44%

48%

4%

The presidency

37%

36%

(1%)

The medical system

41%

35%

(6%)

The U.S. Supreme Court

37%

34%

(3%)

The public schools

29%

32%

3%

The criminal justice system

29%

28%

(1%)

Banks

21%

26%

5%

Television news

21%

23%

2%

Newspapers

25%

23%

(2%)

Big business

21%

22%

1%

Organized labor

21%

20%

(1%)

Health maintenance organizations

19%

19%

0%

Congress

13%

10%

(3%)

Source: Gallup, % of respondents who said "a great deal/quite a lot."

It wasn't all bad ...
Understandably, there were quite a few bright spots here. Small-business perception improved by two percentage points to 65%, and we all know that small business growth is vital to keeping the U.S. economic engine moving forward.

It's also nice to see a five-percentage-point increase in banks. Obviously, sentiment for banks is always going to be toward the lower end of the scale, because no one likes paying bank fees, but the fact that many are "coming clean," per se, with settlements is certainly helping their image. Bank of America (NYSE: BAC  ) , for example, has settled with MBIA and multiple other federal institutions over its foreclosure and lending practices during and following the financial crisis. Anything that makes banks appear more transparent to the public is going to improve how the public perceives them.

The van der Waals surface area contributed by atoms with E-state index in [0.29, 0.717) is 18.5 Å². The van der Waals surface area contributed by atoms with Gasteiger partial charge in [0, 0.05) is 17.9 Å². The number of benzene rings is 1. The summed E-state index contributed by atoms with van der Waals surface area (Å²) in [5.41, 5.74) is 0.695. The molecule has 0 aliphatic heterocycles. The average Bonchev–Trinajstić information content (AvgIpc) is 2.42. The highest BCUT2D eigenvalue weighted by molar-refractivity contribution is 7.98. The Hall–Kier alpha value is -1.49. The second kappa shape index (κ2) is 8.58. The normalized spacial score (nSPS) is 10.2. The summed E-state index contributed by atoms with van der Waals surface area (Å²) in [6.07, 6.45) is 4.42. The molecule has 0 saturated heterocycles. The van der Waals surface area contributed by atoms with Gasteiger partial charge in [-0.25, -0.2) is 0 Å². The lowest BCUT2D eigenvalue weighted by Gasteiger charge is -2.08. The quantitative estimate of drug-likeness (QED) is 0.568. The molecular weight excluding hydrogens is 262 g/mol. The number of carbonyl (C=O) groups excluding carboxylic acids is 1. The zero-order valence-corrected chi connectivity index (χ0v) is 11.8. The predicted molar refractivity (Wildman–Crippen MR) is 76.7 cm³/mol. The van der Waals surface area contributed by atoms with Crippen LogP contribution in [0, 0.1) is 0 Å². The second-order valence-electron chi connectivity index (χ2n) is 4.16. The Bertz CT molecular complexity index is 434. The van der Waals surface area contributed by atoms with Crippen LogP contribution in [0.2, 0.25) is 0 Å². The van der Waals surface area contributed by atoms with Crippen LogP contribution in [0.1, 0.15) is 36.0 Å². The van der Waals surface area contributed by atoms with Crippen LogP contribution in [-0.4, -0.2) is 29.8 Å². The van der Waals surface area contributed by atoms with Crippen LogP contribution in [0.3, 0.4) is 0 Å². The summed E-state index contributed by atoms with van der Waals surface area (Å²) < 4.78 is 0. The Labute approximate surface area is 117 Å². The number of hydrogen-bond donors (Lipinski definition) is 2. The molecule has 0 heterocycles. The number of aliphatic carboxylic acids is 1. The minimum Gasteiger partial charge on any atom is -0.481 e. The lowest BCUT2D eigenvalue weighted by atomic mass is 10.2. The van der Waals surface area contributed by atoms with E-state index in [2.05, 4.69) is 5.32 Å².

The trio of trouble
Unfortunately, the vast majority of institutions received rather unconvincing approval ratings from the public.

Big business is one that the public rarely perceives in a good light. However, big businesses (in this case, corporations in excess of 500 employees) were responsible for 57% of all employee compensation in 2011, according to a New York Times report. For instance, you'll have no problem finding people who dislike Wal-Mart (NYSE: WMT  ) for its anti-union leanings and the fact that it uses its big wallet and clout to undercut local stores on price. Yet there's also little denying that Wal-Mart is a key indicator of the health of the U.S. economy, since it employs a staggering 1.3 million people in its stores and warehouses. If public perception of the key employers in the U.S. continues to fall, this could be a big problem.

Perhaps a far bigger concern was the drop-off in the confidence ratings for the medical system and Congress.